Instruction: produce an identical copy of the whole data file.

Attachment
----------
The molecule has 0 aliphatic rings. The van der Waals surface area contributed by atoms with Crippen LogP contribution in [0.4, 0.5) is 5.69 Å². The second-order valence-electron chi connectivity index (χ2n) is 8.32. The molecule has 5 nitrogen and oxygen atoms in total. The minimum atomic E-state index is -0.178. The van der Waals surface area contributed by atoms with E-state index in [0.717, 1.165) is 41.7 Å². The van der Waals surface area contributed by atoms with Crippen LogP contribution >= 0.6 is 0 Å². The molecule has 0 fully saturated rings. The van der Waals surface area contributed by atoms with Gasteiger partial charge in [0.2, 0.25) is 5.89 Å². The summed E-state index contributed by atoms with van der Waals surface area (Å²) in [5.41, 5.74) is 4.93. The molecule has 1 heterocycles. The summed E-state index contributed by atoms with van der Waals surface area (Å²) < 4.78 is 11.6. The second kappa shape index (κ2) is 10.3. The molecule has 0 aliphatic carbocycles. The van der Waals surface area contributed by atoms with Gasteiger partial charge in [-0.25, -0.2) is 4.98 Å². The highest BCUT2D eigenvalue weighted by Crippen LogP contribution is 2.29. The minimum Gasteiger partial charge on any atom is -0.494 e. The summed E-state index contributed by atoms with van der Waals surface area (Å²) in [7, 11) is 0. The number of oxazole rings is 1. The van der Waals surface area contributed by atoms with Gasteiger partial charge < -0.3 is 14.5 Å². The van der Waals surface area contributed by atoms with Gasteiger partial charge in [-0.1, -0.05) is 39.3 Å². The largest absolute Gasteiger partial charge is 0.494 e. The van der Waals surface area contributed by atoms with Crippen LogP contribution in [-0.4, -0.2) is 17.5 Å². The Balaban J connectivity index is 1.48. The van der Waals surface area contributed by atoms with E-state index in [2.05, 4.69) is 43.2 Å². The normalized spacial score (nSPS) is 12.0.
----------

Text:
The molecule has 0 aliphatic rings. The van der Waals surface area contributed by atoms with Crippen LogP contribution in [0.4, 0.5) is 5.69 Å². The second-order valence-electron chi connectivity index (χ2n) is 8.32. The molecule has 5 nitrogen and oxygen atoms in total. The minimum atomic E-state index is -0.178. The van der Waals surface area contributed by atoms with E-state index in [0.717, 1.165) is 41.7 Å². The van der Waals surface area contributed by atoms with Crippen LogP contribution >= 0.6 is 0 Å². The molecule has 0 fully saturated rings. The van der Waals surface area contributed by atoms with Gasteiger partial charge in [0.2, 0.25) is 5.89 Å². The summed E-state index contributed by atoms with van der Waals surface area (Å²) in [5.41, 5.74) is 4.93. The molecule has 1 heterocycles. The summed E-state index contributed by atoms with van der Waals surface area (Å²) < 4.78 is 11.6. The second kappa shape index (κ2) is 10.3. The molecule has 0 aliphatic carbocycles. The van der Waals surface area contributed by atoms with Gasteiger partial charge in [-0.25, -0.2) is 4.98 Å². The highest BCUT2D eigenvalue weighted by Crippen LogP contribution is 2.29. The minimum Gasteiger partial charge on any atom is -0.494 e. The summed E-state index contributed by atoms with van der Waals surface area (Å²) in [7, 11) is 0. The number of oxazole rings is 1. The van der Waals surface area contributed by atoms with Gasteiger partial charge < -0.3 is 14.5 Å². The van der Waals surface area contributed by atoms with Gasteiger partial charge in [-0.1, -0.05) is 39.3 Å². The largest absolute Gasteiger partial charge is 0.494 e. The van der Waals surface area contributed by atoms with Crippen LogP contribution in [-0.4, -0.2) is 17.5 Å². The Balaban J connectivity index is 1.48. The van der Waals surface area contributed by atoms with E-state index in [2.05, 4.69) is 43.2 Å². The normalized spacial score (nSPS) is 12.0.